Different animals have their own set point of what is a normal blood glucose range, including humans. The researchers transplanted pancreatic islets from different animals into mice with and without diabetes. According to Principal Investigator Per-Olof Berggren, a professor at the Rolf Luft Research Centre for Diabetes and Endocrinology at Karolinska Institutet’s Department of Molecular Medicine and Surgery, “We found that the engrafted islets transferred the glycemic levels of the donor species. This indicates that the pancreatic islets have the overall responsibility for maintaining normal blood glucose levels, making them the ‘glucostat’ in our bodies.”

Human pancreatic islets contain cells that release the hormone glucagon which regulates insulin-producing cells. This is an important discovery when it comes to developing treatment approaches because scientists may find that including these hormone-producing cells in addition to insulin-producing cells when creating artificial islets could be beneficial in better-regulating blood glucose levels.

It is these types of discoveries that enable researchers to develop more advanced and effective options for treating and potentially curing type 1 diabetes. The Diabetes Research Connection supports early career scientists in pursuing novel research projects aimed at diagnosing and treating type 1 diabetes as well as improving quality of life for individuals living with the disease. To learn more about their innovative research and contribute to its advancement, visit http://diabetesresearchconnection.org.

Learn More +


See our approved research projects and campaigns.

Role of the integrated stress response in type 1 diabetes pathogenesis
In individuals with type 1 diabetes (T1D), the insulin-producing beta cells are spontaneously destroyed by their own immune system. The trigger that provokes the immune system to destroy the beta cells is unknown. However, accumulating evidence suggest that signals are perhaps first sent out by the stressed beta cells that eventually attracts the immune cells. Stressed cells adapt different stress mitigation systems as an adaptive response. However, when these adaptive responses go awry, it results in cell death. One of the stress response mechanisms, namely the integrated stress response (ISR) is activated under a variety of stressful stimuli to promote cell survival. However, when ISR is chronically activated, it can be damaging to the cells and can lead to cell death. The role of the ISR in the context of T1D is unknown. Therefore, in this DRC funded study, we propose to study the ISR in the beta cells to determine its role in propagating T1D.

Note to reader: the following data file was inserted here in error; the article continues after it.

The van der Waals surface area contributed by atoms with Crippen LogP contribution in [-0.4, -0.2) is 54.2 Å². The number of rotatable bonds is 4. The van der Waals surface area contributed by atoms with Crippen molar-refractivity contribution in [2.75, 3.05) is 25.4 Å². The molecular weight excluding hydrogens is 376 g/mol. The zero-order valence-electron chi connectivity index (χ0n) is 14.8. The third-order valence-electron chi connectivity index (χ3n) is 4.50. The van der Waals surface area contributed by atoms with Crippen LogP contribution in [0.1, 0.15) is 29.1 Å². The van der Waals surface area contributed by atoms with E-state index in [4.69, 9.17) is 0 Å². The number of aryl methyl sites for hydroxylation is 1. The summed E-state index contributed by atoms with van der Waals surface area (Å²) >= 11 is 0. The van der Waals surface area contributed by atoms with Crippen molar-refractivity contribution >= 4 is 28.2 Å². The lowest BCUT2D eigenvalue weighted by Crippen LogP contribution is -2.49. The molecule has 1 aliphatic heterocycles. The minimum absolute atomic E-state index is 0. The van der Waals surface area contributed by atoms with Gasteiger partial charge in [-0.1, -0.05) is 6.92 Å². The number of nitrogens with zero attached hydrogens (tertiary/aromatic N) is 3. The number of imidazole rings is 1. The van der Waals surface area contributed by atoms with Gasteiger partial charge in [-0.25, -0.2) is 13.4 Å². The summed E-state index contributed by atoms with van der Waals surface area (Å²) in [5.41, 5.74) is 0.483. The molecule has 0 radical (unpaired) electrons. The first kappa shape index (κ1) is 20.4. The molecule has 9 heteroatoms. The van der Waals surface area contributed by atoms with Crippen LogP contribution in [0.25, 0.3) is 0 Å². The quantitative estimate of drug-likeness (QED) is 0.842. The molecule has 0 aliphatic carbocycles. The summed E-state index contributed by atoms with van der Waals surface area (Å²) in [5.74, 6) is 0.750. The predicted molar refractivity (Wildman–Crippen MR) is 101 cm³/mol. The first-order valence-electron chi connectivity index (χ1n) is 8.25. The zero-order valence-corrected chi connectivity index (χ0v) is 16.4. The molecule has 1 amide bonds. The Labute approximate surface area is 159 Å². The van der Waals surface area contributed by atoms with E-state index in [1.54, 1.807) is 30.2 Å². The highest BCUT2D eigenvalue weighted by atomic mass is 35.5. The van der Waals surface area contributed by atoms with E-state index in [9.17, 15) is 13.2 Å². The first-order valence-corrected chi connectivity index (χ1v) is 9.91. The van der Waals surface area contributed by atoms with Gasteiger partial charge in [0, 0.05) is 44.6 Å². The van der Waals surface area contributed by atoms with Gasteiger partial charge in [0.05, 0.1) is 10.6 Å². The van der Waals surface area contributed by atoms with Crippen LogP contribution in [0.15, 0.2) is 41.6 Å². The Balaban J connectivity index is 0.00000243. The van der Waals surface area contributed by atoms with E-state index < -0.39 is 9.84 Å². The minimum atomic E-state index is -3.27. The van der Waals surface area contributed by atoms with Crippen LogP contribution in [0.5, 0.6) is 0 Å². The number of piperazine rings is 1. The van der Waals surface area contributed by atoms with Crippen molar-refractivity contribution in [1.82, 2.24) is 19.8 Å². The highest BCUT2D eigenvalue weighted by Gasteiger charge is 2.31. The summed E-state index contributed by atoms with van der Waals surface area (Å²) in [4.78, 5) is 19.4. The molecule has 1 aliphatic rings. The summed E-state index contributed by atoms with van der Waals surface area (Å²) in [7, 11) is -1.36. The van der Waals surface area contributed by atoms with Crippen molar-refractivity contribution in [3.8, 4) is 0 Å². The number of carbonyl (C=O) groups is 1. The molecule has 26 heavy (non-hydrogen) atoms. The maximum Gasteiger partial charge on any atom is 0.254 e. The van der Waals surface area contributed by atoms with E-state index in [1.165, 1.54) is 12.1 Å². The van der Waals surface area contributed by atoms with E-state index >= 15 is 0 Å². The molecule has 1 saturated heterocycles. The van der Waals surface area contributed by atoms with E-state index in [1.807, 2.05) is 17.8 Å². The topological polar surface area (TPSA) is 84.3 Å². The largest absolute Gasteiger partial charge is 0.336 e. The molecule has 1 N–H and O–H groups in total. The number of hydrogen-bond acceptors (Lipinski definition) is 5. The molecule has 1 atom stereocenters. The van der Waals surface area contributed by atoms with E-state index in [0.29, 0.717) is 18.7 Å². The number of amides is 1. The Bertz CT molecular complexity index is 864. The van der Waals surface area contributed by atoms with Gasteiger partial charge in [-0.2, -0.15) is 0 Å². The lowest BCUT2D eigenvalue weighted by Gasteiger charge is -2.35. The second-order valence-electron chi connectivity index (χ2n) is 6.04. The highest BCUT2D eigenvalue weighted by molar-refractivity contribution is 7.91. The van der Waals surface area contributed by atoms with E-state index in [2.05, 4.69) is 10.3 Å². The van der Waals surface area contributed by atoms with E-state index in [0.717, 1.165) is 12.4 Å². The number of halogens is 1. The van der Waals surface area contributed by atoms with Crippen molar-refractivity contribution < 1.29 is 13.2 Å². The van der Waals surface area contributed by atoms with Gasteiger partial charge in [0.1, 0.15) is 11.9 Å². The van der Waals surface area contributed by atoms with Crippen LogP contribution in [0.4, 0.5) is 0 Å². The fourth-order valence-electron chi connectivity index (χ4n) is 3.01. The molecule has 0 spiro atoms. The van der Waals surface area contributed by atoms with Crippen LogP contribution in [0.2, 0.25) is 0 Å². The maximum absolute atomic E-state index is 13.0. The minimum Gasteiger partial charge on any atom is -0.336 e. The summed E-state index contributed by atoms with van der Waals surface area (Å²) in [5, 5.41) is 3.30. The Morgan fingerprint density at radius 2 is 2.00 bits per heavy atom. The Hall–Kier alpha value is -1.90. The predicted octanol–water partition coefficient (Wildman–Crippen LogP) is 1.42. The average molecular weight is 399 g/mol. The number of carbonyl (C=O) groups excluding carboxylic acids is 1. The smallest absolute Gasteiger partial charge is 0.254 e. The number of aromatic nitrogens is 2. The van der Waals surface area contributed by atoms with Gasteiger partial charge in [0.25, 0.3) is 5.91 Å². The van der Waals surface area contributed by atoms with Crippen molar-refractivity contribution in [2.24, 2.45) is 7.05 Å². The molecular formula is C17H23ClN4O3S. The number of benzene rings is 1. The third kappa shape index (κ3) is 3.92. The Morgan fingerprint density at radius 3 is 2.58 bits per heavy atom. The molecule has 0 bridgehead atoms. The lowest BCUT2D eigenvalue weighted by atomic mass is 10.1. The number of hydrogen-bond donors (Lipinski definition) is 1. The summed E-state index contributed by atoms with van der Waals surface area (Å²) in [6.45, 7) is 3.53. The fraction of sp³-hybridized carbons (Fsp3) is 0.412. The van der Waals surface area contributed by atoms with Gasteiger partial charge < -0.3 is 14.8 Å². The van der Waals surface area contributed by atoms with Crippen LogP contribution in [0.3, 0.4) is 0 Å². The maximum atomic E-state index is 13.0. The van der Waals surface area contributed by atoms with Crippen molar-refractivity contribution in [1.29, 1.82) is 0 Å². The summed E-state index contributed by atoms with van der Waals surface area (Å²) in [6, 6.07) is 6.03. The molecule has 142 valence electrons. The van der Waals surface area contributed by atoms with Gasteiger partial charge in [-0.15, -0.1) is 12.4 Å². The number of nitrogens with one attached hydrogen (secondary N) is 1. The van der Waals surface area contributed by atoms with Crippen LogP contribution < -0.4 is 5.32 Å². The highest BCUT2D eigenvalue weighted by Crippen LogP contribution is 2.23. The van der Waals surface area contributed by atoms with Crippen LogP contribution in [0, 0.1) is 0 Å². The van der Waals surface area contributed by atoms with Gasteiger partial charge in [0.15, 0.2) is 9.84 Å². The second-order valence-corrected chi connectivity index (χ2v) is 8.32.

Wearable Skin Fluorescence Imaging Patch for the Detection of Blood Glucose Level on an Engineered Skin Platform
A Potential Second Cure for T1D by Re-Educating the Patient’s Immune System
L Ferreira
Validating the Hypothesis to Cure T1D by Eliminating the Rejection of Cells From Another Person by Farming Beta Cells From a Patient’s Own Stem Cells
Han Zhu
Taming a Particularly Lethal Category of Cells May Reduce/Eliminate the Onset of T1D
JRDwyer 2022 Lab 1
Can the Inhibition of One Specific Body Gene Prevent Type 1 Diabetes?
Is Cholesterol Exacerbating T1D by Reducing the Functionality and Regeneration Ability of Residual Beta Cells?
Regeneration Ability of Residual Beta Cells
A Call to Question… Is T1D Caused by Dysfunctionality of Two Pancreatic Cells (β and α)?
Xin Tong
Novel therapy initiative with potential path to preventing T1D by targeting TWO components of T1D development (autoimmune response and beta-cell survival)
flavia pecanha